It is these figures that created a risk to the industry of not settling the issue before heading into an election campaign.

If Ms Gillard had put a compromise offer to the industry and had it rejected, it was possible she could have used her political capital as a popular new prime minister to convince the overwhelming majority of voters who believe the mining industry should pay more tax that the industry was being unreasonable.

If this had occurred and Labor won the upcoming election, Ms Gillard would have won a mandate for her compromise offer and the industry’s ability to positively influence the resulting tax in its favour could have been greatly diminished.

With the matter now largely settled between the government and major miners, opposition Leader Tony Abbott has said he will rescind the negotiated MRRT if elected to government. While being consistent with his strategy of creating clear ‘battleline’ choices between the government and opposition, Mr Abbott’s approach carries significant political risk, given the strong view of the electorate that the mining industry should pay more tax.

He will clearly be trying to capitalise on the fear the RSPT created in the electorate and positioning the negotiated MRRT as being similarly threatening to jobs and the economy.

The challenge for Mr Abbott is to sustain this mood within the electorate in the absence of the mining industry’s advertising campaign.

Results of the survey suggest a better strategy for the opposition may have been to use the past two months to develop an alternative way of the mining industry paying more tax that was more palatable to the industry.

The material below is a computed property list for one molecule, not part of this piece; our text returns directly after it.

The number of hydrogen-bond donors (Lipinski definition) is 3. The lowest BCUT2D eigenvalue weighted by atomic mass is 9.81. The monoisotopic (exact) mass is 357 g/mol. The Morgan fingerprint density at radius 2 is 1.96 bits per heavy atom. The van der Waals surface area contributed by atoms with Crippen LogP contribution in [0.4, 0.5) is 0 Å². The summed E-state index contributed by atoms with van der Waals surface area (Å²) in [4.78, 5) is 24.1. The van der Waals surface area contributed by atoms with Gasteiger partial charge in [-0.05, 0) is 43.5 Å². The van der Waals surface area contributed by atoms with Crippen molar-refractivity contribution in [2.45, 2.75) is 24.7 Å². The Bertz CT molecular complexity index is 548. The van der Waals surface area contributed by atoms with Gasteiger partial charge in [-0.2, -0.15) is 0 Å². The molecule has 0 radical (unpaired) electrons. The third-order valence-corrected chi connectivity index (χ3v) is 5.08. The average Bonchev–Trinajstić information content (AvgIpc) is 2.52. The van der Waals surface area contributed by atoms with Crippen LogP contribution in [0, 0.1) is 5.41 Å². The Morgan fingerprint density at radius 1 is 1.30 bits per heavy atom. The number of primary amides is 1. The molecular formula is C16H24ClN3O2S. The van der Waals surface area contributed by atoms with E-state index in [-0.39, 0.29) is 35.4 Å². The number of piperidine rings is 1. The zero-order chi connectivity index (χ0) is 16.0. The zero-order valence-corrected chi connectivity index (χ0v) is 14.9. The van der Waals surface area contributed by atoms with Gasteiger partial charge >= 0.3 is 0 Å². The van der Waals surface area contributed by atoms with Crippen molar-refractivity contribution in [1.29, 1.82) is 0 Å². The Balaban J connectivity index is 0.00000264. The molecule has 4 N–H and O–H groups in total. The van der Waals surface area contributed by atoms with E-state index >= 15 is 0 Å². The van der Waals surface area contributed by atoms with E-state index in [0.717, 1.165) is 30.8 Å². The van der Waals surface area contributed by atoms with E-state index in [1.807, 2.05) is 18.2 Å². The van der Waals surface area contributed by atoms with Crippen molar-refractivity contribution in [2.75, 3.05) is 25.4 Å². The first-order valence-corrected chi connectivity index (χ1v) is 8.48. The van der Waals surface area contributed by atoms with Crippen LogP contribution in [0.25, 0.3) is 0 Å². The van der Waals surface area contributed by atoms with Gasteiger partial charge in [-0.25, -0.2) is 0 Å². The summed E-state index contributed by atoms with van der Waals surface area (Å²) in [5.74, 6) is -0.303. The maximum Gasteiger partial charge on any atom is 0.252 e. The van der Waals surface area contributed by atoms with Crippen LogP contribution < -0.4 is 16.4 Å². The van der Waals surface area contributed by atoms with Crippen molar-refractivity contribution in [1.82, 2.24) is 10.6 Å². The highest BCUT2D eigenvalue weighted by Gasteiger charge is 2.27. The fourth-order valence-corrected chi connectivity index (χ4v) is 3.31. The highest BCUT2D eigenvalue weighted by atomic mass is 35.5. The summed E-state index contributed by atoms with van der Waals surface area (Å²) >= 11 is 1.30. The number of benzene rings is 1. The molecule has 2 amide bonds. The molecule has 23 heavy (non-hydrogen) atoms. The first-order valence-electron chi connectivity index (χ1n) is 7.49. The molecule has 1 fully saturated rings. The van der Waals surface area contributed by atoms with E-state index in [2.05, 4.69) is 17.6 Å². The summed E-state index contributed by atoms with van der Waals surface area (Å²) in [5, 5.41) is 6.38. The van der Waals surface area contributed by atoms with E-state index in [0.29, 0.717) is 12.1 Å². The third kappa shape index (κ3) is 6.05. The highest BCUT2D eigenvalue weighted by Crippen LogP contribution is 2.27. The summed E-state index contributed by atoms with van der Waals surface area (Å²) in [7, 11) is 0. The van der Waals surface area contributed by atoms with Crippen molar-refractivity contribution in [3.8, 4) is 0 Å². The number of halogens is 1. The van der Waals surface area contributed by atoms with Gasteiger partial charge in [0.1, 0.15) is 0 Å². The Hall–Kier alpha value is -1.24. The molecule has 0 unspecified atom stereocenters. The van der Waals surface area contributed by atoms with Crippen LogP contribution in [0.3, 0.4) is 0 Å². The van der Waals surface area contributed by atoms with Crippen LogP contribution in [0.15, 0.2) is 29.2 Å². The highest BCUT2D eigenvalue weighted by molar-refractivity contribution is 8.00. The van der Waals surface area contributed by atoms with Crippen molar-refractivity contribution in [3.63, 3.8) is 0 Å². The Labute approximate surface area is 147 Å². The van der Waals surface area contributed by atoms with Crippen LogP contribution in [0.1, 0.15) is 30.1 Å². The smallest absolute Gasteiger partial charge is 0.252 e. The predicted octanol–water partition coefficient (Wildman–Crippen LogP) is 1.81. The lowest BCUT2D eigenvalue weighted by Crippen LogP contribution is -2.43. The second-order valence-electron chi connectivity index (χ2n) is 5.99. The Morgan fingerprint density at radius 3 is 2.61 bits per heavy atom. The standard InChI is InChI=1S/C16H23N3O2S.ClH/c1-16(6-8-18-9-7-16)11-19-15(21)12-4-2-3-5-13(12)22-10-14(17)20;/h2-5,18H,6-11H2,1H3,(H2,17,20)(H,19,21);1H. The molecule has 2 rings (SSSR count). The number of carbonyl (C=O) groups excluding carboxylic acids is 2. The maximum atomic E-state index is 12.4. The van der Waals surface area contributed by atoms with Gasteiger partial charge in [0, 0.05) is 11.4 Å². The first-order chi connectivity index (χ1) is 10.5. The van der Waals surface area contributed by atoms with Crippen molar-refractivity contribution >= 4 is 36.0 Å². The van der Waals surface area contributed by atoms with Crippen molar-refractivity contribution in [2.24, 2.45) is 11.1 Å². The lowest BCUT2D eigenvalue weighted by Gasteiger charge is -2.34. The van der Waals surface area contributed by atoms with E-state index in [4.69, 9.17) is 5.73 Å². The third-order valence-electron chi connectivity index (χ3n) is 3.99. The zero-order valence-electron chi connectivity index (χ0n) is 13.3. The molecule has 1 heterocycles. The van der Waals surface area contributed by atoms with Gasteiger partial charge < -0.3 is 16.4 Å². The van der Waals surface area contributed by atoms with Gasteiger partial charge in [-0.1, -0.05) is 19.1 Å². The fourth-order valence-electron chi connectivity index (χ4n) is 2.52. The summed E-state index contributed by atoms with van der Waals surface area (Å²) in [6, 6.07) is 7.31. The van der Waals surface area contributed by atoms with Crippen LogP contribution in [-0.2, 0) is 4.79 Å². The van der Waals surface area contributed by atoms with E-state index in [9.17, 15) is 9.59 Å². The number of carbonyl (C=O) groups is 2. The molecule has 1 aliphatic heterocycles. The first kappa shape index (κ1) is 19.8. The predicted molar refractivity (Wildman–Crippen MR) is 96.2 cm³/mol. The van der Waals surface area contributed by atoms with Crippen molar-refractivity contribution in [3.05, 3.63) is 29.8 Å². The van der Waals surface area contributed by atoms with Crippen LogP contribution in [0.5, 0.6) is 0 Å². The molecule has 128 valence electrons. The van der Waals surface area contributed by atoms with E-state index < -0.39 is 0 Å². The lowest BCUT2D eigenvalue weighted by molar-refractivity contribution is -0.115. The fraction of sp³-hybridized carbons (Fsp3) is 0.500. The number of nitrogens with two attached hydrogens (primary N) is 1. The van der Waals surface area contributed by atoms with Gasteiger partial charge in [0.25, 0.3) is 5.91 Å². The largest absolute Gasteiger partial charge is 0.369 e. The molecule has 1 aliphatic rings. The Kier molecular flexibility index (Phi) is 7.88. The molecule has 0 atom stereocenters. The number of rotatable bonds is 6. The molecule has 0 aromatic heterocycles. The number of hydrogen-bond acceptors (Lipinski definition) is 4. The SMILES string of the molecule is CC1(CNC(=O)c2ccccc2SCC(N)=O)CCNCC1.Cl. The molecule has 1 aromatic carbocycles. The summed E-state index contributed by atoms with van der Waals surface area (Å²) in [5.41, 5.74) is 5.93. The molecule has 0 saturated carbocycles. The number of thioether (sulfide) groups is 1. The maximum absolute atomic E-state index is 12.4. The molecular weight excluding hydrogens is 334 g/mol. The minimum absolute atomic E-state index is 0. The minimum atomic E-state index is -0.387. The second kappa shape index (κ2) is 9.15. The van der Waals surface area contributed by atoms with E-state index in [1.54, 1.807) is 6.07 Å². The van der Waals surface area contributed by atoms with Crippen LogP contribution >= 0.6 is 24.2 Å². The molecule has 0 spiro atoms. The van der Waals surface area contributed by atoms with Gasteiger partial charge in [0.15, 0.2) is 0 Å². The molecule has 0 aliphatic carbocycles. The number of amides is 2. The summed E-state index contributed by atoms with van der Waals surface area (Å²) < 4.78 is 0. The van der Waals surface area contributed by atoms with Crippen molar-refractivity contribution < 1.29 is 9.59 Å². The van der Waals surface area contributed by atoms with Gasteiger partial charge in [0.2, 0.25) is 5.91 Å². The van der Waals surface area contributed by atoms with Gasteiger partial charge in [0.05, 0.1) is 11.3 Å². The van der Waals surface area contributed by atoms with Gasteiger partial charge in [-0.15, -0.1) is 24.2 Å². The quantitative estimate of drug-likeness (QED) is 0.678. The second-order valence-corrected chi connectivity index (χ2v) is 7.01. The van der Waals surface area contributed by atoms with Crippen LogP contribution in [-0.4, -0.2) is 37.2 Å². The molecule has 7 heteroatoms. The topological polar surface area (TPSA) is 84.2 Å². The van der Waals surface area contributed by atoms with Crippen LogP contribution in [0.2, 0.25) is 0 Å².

The challenge for Ms Gillard now that a deal has been reached with the industry is to win over the large number of voters who opposed the RSPT, yet think the mining industry should pay more tax.

Stories about projects, previously put on hold, starting up again should go some way to addressing concerns about the impact of the MRRT on jobs and economy.

The industry’s endorsement of the MRRT as more closely resembling the tax reform it had been seeking should help address concerns about the structure of the tax.

While each of these will be helpful, the mining tax debate has reached deep into the community and it would be a mistake for the Gillard government to believe that the depth of feeling and anxiety the debate has caused will disappear quickly, particularly in WA.

The new prime minister will need to work hard across the country to sell the superannuation, company tax and infrastructure benefits the MRRT will fund, as well as addressing legacy concerns over the impact of the tax on jobs and the economy. However, the CPR Pulse survey suggests that Labor needs an additional message in WA.

While the majority of respondents who opposed the RSPT, yet think the mining industry should pay more tax, opposed the tax because of concerns about its impact on jobs and the economy, a significant number (21 per cent) also thought the tax was another example of WA being “ripped off” or paying more than its fair share to Canberra.

This feeling of inequity between the contribution WA makes to the national pie and the returns it receives is a long standing part of how people in this state identify as Western Australians and has been a strong part of the political mantra of premiers from Sir Charles Court through to Colin Barnett.

Ms Gillard has an opportunity to forge a new relationship with WA and she would win great respect, not to mention support for the MRRT, within the WA community if she can come up with a new way of making Western Australians feel that we are getting a fair return from the revenues WA generates for Canberra.

 Daniel Smith is the general manager of CPR Communications & Public Relations and was a senior adviser in both the Gallop & Carpenter Labor governments.